This is going to sound like an extremely weird and specific identification request, but the book popped into my head a few days ago and it's become an itch in my brain to remember which book it was. I remember enough about it that it will hopefully be identifiable.
About the book
The book was definitely in the science fiction genre and was possibly young adult (YA) fiction, but I remember the book having some mature topics in it. I don't think that the plot I'm about to describe was the main plot; for some reason I remember it being only a sideplot to the main story, but I could be wrong. I think it may also have been part of a series or trilogy. I read it at some point in either middle school or high school during a phase when I was super into science fiction, and the main reason I remember it so vividly is because of this specific plotline, which was incredibly haunting and stuck with me. This was about 9-10 years ago. I live in the United States, and I don't remember what country the book was set in but it was probably also the U.S. The book was in English and all the characters spoke English.
In the story, a young female doctor is starting a new position at either a doctor's office, a hospital, or a pediatrician's office - cannot remember which. I believe she was a psychiatrist or psychologist specifically, but am not completely sure. The job involves a very domineering and controlling male character who doubts her credentials and intellect, and I remember them butting heads several times as the main character tries to prove she is a competent doctor who knows what she is doing. The doctor encounters several cases over the course of the plot where this occurs.
In the course of the story, the main character comes across a very young girl who has been accused of violently killing her brother and/or diagnosed with sociopathy and antisocial personality disorder. I don't remember the specific way she killed him, but I think it was very gruesome, maybe stabbing. The young girl is extremely sweet, friendly and charismatic with the main character, acting like a typical cute child with a harmless exterior, and appears to be trying to manipulate her. She is not allowed to interact with her family as a result of what happened because she's being kept in custody, but the parents still feel affection for her despite what happened and seem to want a resolution where she's able to live with them again. She claims to feel remorse for what she did and generally acts as you would expect a charismatic sociopath to act.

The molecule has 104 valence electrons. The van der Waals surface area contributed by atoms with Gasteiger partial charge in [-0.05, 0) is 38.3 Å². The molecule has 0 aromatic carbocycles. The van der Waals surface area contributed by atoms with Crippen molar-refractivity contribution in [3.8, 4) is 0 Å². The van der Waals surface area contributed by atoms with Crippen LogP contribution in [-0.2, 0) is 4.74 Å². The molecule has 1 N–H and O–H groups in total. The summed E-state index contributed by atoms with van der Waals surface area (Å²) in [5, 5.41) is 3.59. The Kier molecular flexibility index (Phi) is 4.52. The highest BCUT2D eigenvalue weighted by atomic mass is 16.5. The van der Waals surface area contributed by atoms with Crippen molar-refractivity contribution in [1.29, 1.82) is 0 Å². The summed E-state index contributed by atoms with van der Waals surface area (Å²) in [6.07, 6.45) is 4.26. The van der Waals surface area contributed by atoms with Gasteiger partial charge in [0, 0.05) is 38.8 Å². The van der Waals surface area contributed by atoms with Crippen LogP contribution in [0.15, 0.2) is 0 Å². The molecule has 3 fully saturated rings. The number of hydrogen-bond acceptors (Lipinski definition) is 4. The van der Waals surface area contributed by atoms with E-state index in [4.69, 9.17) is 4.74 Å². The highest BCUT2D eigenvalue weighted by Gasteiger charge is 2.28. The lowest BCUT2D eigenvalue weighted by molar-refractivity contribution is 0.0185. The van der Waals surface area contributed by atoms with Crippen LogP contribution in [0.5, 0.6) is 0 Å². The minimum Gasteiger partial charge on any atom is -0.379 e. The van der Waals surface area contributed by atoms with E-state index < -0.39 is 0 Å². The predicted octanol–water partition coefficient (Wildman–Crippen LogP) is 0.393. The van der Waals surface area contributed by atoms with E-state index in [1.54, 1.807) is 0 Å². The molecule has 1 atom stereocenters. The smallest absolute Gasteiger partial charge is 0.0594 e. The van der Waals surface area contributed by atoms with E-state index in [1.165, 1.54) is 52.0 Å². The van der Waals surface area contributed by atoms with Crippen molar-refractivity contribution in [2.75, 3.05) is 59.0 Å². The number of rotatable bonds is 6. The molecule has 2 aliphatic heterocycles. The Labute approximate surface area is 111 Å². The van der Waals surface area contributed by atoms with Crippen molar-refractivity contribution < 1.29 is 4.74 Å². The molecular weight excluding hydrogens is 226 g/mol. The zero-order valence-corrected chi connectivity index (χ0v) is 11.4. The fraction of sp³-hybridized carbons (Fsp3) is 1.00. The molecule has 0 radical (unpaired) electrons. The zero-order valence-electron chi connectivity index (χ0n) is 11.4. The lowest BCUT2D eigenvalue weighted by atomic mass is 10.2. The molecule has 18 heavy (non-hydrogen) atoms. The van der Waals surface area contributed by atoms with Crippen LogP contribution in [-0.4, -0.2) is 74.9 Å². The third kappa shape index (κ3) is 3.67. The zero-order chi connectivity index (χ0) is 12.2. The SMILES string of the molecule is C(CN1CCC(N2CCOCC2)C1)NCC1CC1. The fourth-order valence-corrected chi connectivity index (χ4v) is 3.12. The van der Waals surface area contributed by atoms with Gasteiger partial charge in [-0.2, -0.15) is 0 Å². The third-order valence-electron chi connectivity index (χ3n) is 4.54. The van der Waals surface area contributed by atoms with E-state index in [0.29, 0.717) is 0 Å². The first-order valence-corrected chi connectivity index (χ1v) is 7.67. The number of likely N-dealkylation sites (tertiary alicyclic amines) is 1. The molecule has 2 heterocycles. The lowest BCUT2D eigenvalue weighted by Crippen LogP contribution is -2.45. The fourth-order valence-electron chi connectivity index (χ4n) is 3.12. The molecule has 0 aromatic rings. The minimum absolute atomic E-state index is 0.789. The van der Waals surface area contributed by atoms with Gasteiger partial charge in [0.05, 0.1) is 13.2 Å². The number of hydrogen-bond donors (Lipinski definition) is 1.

I can't remember if the doctor is charmed by her into letting her go back to her family or if the doctor is ordered into it by her superior, but regardless, plot events transpire where the child is eventually allowed to go back to live with her family for a short period of time as a test run to re-integrate her, whereupon she murders a family member or possibly the whole family - cannot remember which. I remember this bit being a shocking event in the story and it being a very powerful and frightening reveal. The main character is extremely distraught about the events and can't forgive herself for the part she played in it.
Other details I vaguely remember
- There was some other case the main character dealt with that involved patients with encephalitis, Parkinson's or some other brain condition, and she had a flash of insight into what was really wrong with one of the patients that contradicted with what her superior had diagnosed - I think it was something to do with how he walked and his gait. It felt like an "Awakenings" kind of thing. Later she discovers the superior overwrote his diagnosis with her new diagnosis and took all the credit for her discovery.
- I think the main character had a neutral/nonbinary-sounding name.
- The main character had a male best friend who I think was also a doctor.
- For some reason I have a vague memory of the book involving AI, androids or robots, but it's possible I'm mixing it up with other books I liked at the time.
I will be forever grateful if someone recognizes this book and can scratch the itch in my brain. If I find it again I'd like to read it again with more mature eyes, since a lot of the more adult topics in the book probably went over my head at the time I read it.